Philippa Martyr: Condensed milk liturgical music

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Awful liturgical music might just help us get souls out of Purgatory as much as it continues to drive serious searchers or individuals with good taste and a brain away from churches. But bad theology is a line over which we cannot afford to step, says Philippa Martyr. IMAGE: Pixabay

We have a problem with the music in many churches

One of the funniest Catholic media pieces I’ve read recently was one from the US Catholic bishops’ doctrine committee on the dangers of awful Catholic hymns.

It’s not intentionally funny; it’s actually quite tragic. But as I read it, I wished there were a Completely Obvious Award that we could give the US bishops for finally noticing what most of us have known for decades.

Hymns are certainly different today

I grew up with some of the most awful church music imaginable. But in the 1970s, most of them were reasonably sound in terms of doctrine. The hymns talked about the Body and the Blood, and even mentioned sin sometimes.

“I grew up with some of the most awful hymns imaginable, but in the 1970s, most of them were reasonably sound in terms of doctrine.”

The real musical pap seems to have evolved slightly later, where all mention of anything Catholic was effectively washed out and replaced by Anodyne Jesus.

The words ‘son’ and ‘man’ were also washed out of the hymns and replaced with neutral and inclusive language. The US bishops’ committee focused particularly on the poor Eucharistic theology of most modern hymns.

The US bishops’ committee focused particularly on the poor Eucharistic theology of most modern hymns.

They warned that these “would erode Catholic sensibility regarding the fullness of Eucharist teaching, on the Mass as sacrifice and eventually on the church, as formed by that sacrifice.”

Who knew that singing about bread and wine and a special meal would make you believe that Holy Communion was just bread and wine and a special meal? The bishops also noted that Catholic ideas about the Trinity are usually poorly expressed, as well as ideas about the Church, the Jewish people, Christian anthropology, and God and His relationship with us.

Hymns should reflect what’s most important to us, and the Church

So really, everything that’s actually important to us as Catholics is not being truthfully reflected in our hymns.

I defy any reader to tell me they haven’t experienced this in the last 30 years. Everyone out there has their particular pet peeves with Catholic hymns that are plain wrong about many things, as well as musically the equivalent of a condensed milk sandwich.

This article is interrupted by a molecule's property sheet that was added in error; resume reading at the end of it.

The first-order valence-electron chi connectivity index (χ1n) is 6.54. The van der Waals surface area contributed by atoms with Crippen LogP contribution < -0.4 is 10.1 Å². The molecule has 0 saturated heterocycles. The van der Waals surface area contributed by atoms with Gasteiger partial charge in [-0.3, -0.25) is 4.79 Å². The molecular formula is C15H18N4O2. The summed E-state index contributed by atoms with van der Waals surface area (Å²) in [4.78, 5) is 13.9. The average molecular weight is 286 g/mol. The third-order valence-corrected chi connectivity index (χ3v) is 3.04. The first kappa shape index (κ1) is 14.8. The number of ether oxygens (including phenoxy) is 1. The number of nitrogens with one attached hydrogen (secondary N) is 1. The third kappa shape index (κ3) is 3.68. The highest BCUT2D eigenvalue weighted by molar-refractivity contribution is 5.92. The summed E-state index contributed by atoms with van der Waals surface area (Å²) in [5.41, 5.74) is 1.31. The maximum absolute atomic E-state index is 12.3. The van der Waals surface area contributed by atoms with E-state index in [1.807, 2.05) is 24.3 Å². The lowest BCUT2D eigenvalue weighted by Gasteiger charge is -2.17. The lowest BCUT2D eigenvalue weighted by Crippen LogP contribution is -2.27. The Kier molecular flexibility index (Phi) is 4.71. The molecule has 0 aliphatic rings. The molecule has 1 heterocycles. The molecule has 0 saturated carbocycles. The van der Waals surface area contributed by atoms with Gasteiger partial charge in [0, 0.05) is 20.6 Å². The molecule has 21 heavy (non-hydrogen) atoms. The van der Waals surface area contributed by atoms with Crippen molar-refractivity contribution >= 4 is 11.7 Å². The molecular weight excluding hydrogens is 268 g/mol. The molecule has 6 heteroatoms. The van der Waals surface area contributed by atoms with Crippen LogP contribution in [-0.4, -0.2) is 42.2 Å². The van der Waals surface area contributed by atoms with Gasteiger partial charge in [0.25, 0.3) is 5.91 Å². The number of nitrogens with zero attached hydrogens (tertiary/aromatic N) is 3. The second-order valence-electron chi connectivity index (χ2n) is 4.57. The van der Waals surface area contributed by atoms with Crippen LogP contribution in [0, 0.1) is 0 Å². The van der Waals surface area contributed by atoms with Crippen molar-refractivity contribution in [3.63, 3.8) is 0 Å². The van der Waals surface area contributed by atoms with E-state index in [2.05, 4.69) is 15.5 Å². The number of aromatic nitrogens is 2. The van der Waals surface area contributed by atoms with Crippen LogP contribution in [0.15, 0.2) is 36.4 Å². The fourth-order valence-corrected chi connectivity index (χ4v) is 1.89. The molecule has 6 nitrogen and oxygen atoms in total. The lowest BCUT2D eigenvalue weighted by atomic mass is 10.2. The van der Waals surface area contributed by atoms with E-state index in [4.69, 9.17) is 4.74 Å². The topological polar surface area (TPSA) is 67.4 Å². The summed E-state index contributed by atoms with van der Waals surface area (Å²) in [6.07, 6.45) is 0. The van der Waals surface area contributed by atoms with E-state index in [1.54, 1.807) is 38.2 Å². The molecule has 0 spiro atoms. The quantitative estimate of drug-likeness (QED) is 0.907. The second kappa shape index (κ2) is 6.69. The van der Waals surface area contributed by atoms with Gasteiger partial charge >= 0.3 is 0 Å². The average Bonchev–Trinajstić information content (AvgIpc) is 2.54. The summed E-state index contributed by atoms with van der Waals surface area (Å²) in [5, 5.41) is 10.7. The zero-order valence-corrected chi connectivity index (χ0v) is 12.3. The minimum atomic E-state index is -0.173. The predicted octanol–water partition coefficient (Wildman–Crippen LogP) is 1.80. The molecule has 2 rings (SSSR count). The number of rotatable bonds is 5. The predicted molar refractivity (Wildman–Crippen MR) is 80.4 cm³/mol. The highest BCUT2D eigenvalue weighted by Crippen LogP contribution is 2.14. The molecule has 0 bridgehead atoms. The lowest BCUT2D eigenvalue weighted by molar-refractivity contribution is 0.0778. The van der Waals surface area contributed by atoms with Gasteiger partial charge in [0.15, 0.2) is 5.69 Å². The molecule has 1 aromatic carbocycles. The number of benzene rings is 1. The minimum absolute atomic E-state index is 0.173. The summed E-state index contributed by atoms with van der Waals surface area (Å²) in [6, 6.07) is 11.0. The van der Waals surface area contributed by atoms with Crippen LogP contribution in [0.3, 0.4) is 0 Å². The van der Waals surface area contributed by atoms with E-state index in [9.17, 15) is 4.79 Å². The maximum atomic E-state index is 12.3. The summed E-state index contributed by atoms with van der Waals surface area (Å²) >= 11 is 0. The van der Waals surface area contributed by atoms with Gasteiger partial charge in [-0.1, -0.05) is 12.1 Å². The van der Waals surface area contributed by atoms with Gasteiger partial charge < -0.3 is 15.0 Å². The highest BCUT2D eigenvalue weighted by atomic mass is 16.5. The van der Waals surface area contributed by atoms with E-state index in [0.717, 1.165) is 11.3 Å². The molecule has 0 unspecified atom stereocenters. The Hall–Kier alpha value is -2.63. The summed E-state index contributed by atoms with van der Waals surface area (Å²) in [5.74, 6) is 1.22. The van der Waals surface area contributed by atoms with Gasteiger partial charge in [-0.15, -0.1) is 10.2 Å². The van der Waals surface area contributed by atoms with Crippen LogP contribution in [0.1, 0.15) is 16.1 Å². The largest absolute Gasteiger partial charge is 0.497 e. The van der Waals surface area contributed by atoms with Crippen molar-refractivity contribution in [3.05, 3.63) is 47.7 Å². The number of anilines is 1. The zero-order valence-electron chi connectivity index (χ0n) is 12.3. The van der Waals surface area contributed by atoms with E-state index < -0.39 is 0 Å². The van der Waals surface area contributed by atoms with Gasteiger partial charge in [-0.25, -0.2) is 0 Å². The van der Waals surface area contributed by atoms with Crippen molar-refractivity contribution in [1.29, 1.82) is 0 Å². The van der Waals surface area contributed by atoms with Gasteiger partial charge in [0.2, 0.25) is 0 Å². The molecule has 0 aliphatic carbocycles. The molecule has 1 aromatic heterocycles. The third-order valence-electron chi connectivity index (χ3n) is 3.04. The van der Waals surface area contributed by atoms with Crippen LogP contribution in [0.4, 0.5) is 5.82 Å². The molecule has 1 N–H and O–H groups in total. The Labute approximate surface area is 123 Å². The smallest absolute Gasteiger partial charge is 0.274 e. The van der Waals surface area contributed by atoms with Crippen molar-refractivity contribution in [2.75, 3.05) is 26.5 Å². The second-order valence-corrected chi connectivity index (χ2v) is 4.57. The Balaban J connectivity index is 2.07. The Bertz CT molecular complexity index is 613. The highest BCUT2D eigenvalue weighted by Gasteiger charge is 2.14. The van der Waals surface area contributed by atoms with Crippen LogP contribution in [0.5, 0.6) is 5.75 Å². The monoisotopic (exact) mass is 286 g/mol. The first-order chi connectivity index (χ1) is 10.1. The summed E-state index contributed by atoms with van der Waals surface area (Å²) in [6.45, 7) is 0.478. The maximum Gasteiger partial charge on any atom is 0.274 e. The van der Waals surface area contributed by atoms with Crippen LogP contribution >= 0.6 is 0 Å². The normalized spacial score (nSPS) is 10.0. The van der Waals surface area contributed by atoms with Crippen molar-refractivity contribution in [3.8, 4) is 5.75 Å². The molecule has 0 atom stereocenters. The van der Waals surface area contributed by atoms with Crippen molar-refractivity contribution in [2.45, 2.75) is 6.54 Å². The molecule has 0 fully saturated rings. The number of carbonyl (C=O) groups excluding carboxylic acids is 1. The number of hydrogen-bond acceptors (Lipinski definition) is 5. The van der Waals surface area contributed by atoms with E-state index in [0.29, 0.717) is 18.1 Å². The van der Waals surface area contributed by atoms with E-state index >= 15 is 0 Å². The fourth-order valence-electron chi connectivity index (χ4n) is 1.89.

The Australian Sacred Music Association’s Ronan Reilly leads students from several Sydney schools in Gregorian chant, which is almost entirely scriptural, at Lewisham in 2019. PHOTO: Giovanni Portelli

The priesthood also suffers from bad hymns – and not just wishing for earplugs or an early death. The bishops state that “these hymns correspondingly also downplay or eliminate entirely reference to the sacrifice of Christ, his priesthood, and his status as both priest and victim, as well as to the role of the ministerial priesthood in the church”.

“everything that’s actually important to us as Catholics is not being truthfully reflected in our hymns. I defy any reader to tell me they haven’t experienced this in the last 30 years.”

The US bishops offer some guidelines for improving matters. We should ask ourselves: Is the hymn in conformity with Catholic doctrine? Is the hymn expressed in image and vocabulary appropriately reflective of the usage of Scripture and the public liturgical prayer of the church?

We also already know that this rules out practically the entire contents of Gather Australia, for starters. But unfortunately, the liturgy committee usually consists of the two scariest people in the parish, and neither of them is the parish priest.

In 2009 our own church leadership had a go at making a list of recommended hymns and liturgical songs. If anyone has time, I think this list could probably use a thorough vetting in the light of these more stringent guidelines.

Dr Philippa Martyr is a Perth-based historian, lecturer and researcher. She can be contacted at: [email protected]

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